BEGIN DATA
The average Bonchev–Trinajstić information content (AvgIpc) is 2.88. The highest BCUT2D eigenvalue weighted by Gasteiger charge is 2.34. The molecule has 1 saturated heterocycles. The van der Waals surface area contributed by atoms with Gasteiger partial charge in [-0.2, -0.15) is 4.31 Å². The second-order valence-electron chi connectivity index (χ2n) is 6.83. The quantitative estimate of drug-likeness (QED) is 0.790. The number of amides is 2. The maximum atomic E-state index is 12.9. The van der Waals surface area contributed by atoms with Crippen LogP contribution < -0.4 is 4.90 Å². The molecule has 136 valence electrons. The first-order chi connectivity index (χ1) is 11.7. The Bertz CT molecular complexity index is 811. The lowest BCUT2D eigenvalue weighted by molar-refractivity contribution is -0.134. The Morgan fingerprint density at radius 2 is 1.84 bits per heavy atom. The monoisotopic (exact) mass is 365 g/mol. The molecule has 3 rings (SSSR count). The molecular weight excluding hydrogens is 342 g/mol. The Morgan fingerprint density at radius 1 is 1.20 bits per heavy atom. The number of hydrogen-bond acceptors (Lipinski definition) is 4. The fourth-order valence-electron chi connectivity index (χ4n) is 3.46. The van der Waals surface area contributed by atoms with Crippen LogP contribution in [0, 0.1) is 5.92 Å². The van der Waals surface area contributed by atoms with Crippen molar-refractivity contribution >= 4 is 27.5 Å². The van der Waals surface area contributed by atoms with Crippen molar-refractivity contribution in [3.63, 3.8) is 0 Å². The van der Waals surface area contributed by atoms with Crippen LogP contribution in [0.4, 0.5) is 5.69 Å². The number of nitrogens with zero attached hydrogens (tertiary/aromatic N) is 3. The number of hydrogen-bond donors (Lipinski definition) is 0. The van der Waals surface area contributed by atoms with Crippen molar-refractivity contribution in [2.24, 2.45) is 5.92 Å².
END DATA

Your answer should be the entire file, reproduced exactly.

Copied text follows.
The average Bonchev–Trinajstić information content (AvgIpc) is 2.88. The highest BCUT2D eigenvalue weighted by Gasteiger charge is 2.34. The molecule has 1 saturated heterocycles. The van der Waals surface area contributed by atoms with Gasteiger partial charge in [-0.2, -0.15) is 4.31 Å². The second-order valence-electron chi connectivity index (χ2n) is 6.83. The quantitative estimate of drug-likeness (QED) is 0.790. The number of amides is 2. The maximum atomic E-state index is 12.9. The van der Waals surface area contributed by atoms with Crippen LogP contribution < -0.4 is 4.90 Å². The molecule has 136 valence electrons. The first-order chi connectivity index (χ1) is 11.7. The Bertz CT molecular complexity index is 811. The lowest BCUT2D eigenvalue weighted by molar-refractivity contribution is -0.134. The Morgan fingerprint density at radius 2 is 1.84 bits per heavy atom. The monoisotopic (exact) mass is 365 g/mol. The molecule has 3 rings (SSSR count). The molecular weight excluding hydrogens is 342 g/mol. The Morgan fingerprint density at radius 1 is 1.20 bits per heavy atom. The number of hydrogen-bond acceptors (Lipinski definition) is 4. The fourth-order valence-electron chi connectivity index (χ4n) is 3.46. The van der Waals surface area contributed by atoms with Crippen LogP contribution in [0, 0.1) is 5.92 Å². The van der Waals surface area contributed by atoms with Crippen molar-refractivity contribution >= 4 is 27.5 Å². The van der Waals surface area contributed by atoms with Crippen molar-refractivity contribution in [3.63, 3.8) is 0 Å². The van der Waals surface area contributed by atoms with Crippen LogP contribution in [0.4, 0.5) is 5.69 Å². The number of nitrogens with zero attached hydrogens (tertiary/aromatic N) is 3. The number of hydrogen-bond donors (Lipinski definition) is 0. The van der Waals surface area contributed by atoms with Crippen molar-refractivity contribution in [2.24, 2.45) is 5.92 Å².